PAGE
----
Is mandating private business owners to put some English on their signs a reasonable and proportional limit to their right to freedom of expression under Canada's Charter of Rights and Freedom?
This is the question that Richmond City Council would need to explore following extensive public consultation, according to a law firm that specializes in constitutional rights.
Monday, at a general council meeting, city councillors unanimously agreed to a resolution directing city staff to conduct broad public consultation, including consulting business owners and multicultural community groups, in addition to investigating the "effects foreign language signs have on community harmony."
To be justified in enacting a language-specific sign bylaw, the city would need to establish there is a "compelling or sufficiently important issue" to be remediated and that the proposed regulation is both "proportional to the issue to be remediated and only minimally impairs freedom of expression," according to lawyer Sandra Carter of the Valkyrie Law Group.
She said the Supreme Court of Canada would be more likely to restrict freedom of expression if the city engaged in public consultation to determine the scope of the issue, if there was one to be found.
"To be justifiable as a limit on a Charter freedom, the city would need to establish that compelling health, safety, economic and social welfare objectives are at stake," noted Carter in a letter to the city.
Furthermore, the city would need to prove, with a "strong factual basis," that resolving the problem could not be done without a bylaw.
As such, councillors agreed to investigate the issue more. Mayor Malcolm Brodie and Coun. Harold Steves expressed opinions that the city had not done enough to educate the public to date.
Phyllis Carlyle, the city’s manager of law and community safety, noted in a report that 31 — or about 3.5 per cent — of all new signs in the city over the last three years have been solely Chinese, while 15.8 per cent were mixed. Notably, the study didn’t indicate the size and context of the signs.
At issue are non-Chinese-speakers, including Chinese-Canadians, feeling like Richmond, or at least a large portion of north Richmond, is exclusionary.
“It’s much more than those 31 signs,” said Coun. Evelina Halsey-Brandt, who requested a motion last week at city council to investigate the legalities of enforcing some form of English (or French, presumably) on signs that fall under the existing sign regulation bylaw.
“It’s a social issue. There’s a segment of the population feeling disenfranchised,” she added.
Carter noted the city would need to have the regulatory authority to enact such a bylaw.
Carter noted there is no direct authority granted by the Community Charter (municipal constitution) to regulate content on signs. And according to a letter from MLA John Yap's office, dated March 2012, "there is no provincial laws regulating the inclusion or exclusion of languages on signs, including any part of the Local Government Act."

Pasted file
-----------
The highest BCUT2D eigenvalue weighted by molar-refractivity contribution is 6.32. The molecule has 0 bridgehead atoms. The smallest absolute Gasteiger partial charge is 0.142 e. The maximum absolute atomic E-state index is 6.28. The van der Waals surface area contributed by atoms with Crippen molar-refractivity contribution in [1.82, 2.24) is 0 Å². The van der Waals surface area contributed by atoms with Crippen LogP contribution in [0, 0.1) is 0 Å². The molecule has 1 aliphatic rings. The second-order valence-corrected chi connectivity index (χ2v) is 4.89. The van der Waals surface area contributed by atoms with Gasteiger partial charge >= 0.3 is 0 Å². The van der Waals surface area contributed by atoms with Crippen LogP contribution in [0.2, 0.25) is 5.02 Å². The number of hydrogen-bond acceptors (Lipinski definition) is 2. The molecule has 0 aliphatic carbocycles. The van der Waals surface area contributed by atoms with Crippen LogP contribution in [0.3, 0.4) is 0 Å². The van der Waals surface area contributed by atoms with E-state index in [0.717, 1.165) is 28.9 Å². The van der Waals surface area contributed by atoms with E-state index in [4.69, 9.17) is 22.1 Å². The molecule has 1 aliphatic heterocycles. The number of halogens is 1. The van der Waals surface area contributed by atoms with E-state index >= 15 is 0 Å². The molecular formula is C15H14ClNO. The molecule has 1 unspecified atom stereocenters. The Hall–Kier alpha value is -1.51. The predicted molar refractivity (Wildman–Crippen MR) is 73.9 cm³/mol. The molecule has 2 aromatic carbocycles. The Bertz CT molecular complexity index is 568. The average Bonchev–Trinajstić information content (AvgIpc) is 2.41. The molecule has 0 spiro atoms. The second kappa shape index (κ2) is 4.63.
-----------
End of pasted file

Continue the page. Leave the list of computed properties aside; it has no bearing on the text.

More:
If reasonable measures are taken for a justifiable objective, Carter suggested case law may favour a language bylaw in Richmond.
Carter pointed to a recent case in Russell, Ontario whereby the Ontario Court of Appeal upheld a sign bylaw requiring both French and English, in some form, on signs.
A businessman wanting to put up English-only signs had challenged the township.
The court ruled the bylaw violated the man's Charter rights.
"Freedom of expression consists in the absence of compulsion as well as an absence of restraint," the court noted, citing the Supreme Court of Canada, according to the National Post.
However, the court also said the violation was justifiable under section one of the Charter, as the violation was a reasonable limit.
The court accepted expert opinions that that "the bylaw indicates that the French language has value in the community outside of schools and family life."
In other words, as Carter noted, the court ruled the bylaw addressed the social welfare of the township.
Carter said more analysis would be required to determine whether a B.C. court would reach the same conclusion.
She did not mention how Richmond's case is different in so much that the city is dealing with a non-official language.
Of course, these legal questions would only arise should they be challenged in court. The city could pass a bylaw requiring English or French on signs and theoretically have it go unchallenged.
But Brodie, a lawyer by practice, said he would anticipate a challenge.
Richmond already compels business owners to voluntarily address official languages on signage through its social development strategy, although Steves suggested this hasn’t been carried out on the ground.
The BC Civil Liberties Association said regulating signage on the basis of language would "constitute an unwarranted and unjustified encroachment upon the freedom of expression of Richmond residents and people doing business in the city."
The Richmond Chamber of Commerce asserted market forces should let the matter settle itself.